For a couple of weeks I wrestled with the guilt, certain I had helped burn the building down.
And why wouldn’t I think that? My still forming eight-year-old mind equated the facts: we had been playing with matches right alongside the building; the building did burn down.
It did not matter that the incidents were several weeks apart. WE had burned that building down. How could it not be us? What were the odds?
Now new questions swirled around in my mind: Who was I supposed to tell? Should I even say anything?
I whispered with my sister, one of my fellow arsons.
“Do you think we did that? I mean, we were playing with those matches!”
“Yeah, but they were wet. We couldn’t even get them to light, remember? It wasn’t us.”
“But what if we didn’t notice? Maybe one DID start, and we threw it down without knowing that it was on fire!”
“Don’t be dumb.”
Thanks, sis. That really helped soothe my guilt.
I thought about talking to the pastor of our church. I really looked up to him. But I also wanted him to like me—and who likes arsonists? Scratch his name off the list.
Of course I told my dog, a border collie named Boots. It felt good to confess to someone and he always accepted me. While it eased the burden somewhat to verbalize my suspicions that I was partially responsible for a felony, my conscience still made my stomach ache with guilt.
I lay in bed for several nights, too upset to really sleep. In black and white I kept watching our friend Tim strike match after match. Did one of them spark? Then I had struck a few. “Oh, God, please don’t let it be one of mine that did it,” I prayed. Even with my prayer offered I didn’t find much rest.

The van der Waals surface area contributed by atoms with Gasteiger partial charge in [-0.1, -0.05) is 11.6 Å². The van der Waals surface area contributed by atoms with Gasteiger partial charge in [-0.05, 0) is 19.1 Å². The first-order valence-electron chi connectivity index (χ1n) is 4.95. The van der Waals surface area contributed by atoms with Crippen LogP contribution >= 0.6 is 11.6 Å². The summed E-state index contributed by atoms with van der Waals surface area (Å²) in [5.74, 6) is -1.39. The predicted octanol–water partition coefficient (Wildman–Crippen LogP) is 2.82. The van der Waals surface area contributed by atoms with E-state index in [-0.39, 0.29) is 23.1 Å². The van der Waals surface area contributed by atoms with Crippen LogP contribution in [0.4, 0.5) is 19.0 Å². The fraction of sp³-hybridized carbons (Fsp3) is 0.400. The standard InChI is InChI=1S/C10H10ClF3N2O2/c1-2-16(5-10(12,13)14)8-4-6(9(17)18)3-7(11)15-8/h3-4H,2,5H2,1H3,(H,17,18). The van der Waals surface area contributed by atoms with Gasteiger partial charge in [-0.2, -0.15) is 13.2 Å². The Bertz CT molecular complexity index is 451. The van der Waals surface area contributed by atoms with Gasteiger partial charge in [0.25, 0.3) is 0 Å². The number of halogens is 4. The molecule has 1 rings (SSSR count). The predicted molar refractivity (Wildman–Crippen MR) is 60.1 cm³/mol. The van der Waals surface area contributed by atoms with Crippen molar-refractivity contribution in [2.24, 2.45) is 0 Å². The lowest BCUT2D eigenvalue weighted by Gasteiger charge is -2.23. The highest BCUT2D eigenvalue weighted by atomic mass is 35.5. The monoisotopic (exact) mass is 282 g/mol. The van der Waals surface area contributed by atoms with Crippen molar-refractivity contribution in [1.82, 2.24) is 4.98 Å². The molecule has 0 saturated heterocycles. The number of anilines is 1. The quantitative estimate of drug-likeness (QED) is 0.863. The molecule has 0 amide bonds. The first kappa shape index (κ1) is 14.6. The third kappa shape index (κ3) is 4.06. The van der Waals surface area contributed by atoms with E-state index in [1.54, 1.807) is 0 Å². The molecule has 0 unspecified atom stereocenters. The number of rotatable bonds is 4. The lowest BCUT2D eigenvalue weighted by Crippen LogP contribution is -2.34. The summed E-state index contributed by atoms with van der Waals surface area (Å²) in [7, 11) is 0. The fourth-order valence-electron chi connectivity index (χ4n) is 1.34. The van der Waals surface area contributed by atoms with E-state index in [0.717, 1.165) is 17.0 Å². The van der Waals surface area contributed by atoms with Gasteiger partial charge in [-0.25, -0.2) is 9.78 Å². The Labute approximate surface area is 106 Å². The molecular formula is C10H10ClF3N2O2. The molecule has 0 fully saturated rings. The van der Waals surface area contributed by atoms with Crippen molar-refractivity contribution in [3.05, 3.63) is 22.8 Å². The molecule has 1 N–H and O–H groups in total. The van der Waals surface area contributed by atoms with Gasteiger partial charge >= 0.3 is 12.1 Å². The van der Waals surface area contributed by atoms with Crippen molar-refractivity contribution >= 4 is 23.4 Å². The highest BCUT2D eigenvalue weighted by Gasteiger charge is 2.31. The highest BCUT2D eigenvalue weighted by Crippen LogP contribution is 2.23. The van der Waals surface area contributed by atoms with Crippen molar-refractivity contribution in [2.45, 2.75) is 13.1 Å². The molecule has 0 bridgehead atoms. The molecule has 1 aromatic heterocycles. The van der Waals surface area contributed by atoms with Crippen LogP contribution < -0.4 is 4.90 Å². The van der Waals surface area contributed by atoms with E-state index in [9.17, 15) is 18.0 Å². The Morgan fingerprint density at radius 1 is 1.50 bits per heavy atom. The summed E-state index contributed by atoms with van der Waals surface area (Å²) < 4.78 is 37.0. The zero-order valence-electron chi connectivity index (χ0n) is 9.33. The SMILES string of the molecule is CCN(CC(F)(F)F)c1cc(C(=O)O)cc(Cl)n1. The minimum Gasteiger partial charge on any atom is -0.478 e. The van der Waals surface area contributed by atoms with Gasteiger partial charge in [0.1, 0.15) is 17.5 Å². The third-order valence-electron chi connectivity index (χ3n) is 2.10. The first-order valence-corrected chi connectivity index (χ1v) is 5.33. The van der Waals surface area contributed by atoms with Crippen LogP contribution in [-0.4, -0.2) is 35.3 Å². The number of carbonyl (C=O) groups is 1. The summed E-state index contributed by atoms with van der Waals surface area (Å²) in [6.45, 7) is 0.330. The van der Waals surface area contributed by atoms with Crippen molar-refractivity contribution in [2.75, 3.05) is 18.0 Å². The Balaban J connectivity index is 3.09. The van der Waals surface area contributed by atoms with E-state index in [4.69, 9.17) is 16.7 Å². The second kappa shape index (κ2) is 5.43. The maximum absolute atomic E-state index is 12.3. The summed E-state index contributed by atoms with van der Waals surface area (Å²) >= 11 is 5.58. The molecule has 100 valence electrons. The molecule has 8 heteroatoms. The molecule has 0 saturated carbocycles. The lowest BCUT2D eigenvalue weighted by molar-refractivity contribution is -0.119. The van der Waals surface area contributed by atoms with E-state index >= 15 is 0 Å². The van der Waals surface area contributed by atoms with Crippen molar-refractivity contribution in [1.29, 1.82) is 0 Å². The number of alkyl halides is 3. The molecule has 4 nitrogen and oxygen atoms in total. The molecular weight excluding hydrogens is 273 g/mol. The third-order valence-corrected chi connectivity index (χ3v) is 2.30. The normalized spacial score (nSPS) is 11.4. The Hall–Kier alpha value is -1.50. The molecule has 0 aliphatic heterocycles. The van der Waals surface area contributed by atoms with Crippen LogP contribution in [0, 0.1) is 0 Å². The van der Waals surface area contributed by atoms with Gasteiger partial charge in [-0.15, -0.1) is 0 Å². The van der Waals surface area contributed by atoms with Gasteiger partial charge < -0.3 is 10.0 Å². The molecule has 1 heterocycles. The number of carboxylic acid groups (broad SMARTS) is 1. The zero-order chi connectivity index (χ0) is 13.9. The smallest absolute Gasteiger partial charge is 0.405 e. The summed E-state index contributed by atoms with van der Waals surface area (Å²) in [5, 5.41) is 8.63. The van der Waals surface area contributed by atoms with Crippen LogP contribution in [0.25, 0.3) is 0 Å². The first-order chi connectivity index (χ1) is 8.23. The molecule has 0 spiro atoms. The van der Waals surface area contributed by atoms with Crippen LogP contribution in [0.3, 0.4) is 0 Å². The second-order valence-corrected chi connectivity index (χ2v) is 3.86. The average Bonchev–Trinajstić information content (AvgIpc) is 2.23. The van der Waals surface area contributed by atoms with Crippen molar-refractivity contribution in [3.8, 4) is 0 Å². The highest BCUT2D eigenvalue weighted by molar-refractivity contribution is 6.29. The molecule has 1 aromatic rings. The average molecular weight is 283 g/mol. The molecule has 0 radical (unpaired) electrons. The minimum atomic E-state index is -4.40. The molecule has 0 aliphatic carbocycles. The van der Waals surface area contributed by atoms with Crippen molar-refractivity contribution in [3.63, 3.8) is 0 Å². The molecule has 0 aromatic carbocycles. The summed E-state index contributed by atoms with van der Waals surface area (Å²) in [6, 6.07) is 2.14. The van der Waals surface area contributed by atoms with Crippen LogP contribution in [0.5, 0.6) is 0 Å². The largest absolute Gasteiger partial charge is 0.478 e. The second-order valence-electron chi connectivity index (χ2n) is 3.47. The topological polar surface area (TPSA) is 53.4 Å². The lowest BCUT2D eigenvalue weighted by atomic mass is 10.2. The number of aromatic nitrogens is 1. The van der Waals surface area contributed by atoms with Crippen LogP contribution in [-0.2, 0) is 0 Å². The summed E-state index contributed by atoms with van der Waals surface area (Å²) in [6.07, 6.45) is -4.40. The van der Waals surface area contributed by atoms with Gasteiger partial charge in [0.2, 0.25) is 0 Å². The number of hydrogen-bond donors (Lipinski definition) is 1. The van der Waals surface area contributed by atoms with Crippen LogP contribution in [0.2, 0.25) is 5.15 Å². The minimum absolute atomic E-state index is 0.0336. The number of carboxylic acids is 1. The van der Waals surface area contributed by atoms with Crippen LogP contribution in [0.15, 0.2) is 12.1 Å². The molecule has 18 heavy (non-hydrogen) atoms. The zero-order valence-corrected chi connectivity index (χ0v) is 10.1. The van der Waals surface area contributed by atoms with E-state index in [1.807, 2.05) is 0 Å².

“What do you think caused that fire?” dad asked mom one morning while I ate breakfast. My mom worked at David’s, the little café in town. The building—a mostly empty old shed that we often played in and around when mom was working—stood directly behind David’s. We had used it as a fort, a factory, a hideout.
And a prison to lock up criminals!!! CRIMINALS LIKE US!!!
I pretended to read the back of the cereal box at the table.
“Oh, there was all those tall dry weeds and grass next to it. I kept telling Dave to clean that up. Once they caught fire, that building just went right up. He’s lucky it didn’t spread to the café.”
I knocked the box of Kix over, spilling crunchy lightly sweetened puffs of goodness all over the kitchen table.
“We did it! We were playing with matches! We didn’t think any of them started because they were all wet, but we just dropped them on the ground and maybe one caught on fire! It was Tim and Nikki and Janelle and me!” (It’s always best to throw your own name on the end of the list when you’re in trouble, right?)
Mom and dad looked at each other and then at me. My mom laughed.
“First, you shouldn’t be playing with matches, even wet ones. Where’d you even get them?”
“We found them on the ground by the shed.”
“Second, you didn’t burn the building down. We haven’t been down there for days. It happened at night. They think it was lightning.”
“Are you sure? It’s possible it was us! We just dropped the matches right there. What if one was going and we didn’t even notice it?”
“I’m pretty sure you would have noticed at some point if a fire started. It wasn’t you. And don’t EVER play with matches again, or next time you MIGHT start something on fire.”
Mentally, I was convinced. It made sense. But it took a few weeks for my heart to be settled.
It was Billy Joel that convinced me. No lie. His video for “We Didn’t Start the Fire” seemed like a message directly from God to an eight year old boy. And released basically the same time?
I mean, come on, what were the odds?
Cody is both a writer and a pastor, and the only Flying M-Inkling Emeritus. He’s an idea generator, partly borne out of his eclectic reading style; he’s willing to discuss any of those ideas with anyone who wants to listen.